Study any appeal, gratitude report, case statement, whatever you can get your hands on. Make notes on what works (and what doesn’t… because, of course, there are really no absolutely perfect examples, are there?)

And when you’re done that, read more. Read short stories. Read novels. Read poetry. Read bad poetry. Read advertisements in magazines. Read the description on your shampoo bottle. Read the headlines of the National Enquirer. Read the weird teasers on the front of old RL Stine Fear Street novels.

Great writers read. Period. Make time for it.

2) Be curious with the shape of the stone. 

We’re all on a journey. Your organisation is on a journey to make its vision a reality. Your donor is on a journey of engagement with your organisation. And you are on a journey of connecting the two – today, all you’ve got is this very moment. In this moment, you need to write a damn good appeal letter.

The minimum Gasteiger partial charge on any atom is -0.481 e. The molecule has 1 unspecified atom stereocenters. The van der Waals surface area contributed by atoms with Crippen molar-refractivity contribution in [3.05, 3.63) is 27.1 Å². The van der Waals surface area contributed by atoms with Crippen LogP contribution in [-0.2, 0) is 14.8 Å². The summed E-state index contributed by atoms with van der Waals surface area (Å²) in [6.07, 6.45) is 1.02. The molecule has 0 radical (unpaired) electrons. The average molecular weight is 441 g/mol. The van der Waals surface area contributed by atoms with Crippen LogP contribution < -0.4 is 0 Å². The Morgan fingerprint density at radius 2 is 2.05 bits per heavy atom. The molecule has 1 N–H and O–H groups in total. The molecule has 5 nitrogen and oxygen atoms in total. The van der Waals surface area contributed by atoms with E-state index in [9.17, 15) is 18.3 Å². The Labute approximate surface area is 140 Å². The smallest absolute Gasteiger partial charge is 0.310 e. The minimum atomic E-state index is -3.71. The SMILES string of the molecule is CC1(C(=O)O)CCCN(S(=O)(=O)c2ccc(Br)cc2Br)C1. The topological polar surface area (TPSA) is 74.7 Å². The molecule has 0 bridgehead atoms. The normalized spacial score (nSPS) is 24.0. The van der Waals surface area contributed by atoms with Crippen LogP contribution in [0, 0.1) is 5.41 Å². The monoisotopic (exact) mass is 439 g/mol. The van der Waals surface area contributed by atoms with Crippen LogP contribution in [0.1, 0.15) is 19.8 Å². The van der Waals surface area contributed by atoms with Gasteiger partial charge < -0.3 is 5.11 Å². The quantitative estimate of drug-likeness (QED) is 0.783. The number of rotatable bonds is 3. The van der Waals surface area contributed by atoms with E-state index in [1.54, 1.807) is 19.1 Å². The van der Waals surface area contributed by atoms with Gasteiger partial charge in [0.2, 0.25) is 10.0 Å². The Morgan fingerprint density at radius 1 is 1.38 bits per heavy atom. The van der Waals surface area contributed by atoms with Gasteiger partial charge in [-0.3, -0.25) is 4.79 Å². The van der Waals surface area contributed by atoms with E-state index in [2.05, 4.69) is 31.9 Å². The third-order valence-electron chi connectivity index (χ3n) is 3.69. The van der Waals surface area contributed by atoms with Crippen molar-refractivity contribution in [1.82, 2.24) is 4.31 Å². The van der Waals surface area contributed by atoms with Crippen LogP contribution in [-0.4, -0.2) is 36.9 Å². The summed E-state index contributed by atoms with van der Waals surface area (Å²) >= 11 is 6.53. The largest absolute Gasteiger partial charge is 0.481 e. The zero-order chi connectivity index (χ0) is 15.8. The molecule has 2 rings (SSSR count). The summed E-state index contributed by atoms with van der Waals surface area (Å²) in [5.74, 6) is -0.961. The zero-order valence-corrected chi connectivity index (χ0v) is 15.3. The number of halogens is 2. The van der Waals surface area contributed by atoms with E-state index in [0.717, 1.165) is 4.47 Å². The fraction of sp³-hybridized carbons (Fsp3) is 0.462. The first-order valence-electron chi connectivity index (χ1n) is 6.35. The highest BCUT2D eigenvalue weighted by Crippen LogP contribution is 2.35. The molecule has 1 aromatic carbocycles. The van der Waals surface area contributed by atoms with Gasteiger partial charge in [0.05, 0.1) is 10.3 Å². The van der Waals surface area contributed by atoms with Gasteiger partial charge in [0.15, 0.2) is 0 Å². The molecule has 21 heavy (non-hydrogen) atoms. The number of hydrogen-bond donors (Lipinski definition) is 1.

Imagine every piece of communication you send out to your donors is a stepping stone – towards engagement, towards a goal, towards your vision. Instead of worrying about every stone between where you stand and where you want to end up, what if you became deeply curious about the stone you found yourself on today?

Why is this stone important? Why is it beautiful? Why is it problematic? In the grand scheme of stepping stones, what makes this one interesting?

I know, that sounds like hippy dippy baloney. But when we can begin to be curious about our work on a deeper level, we can learn to have a more fulfilling relationship with it. Also, we do a better job.

3) Move.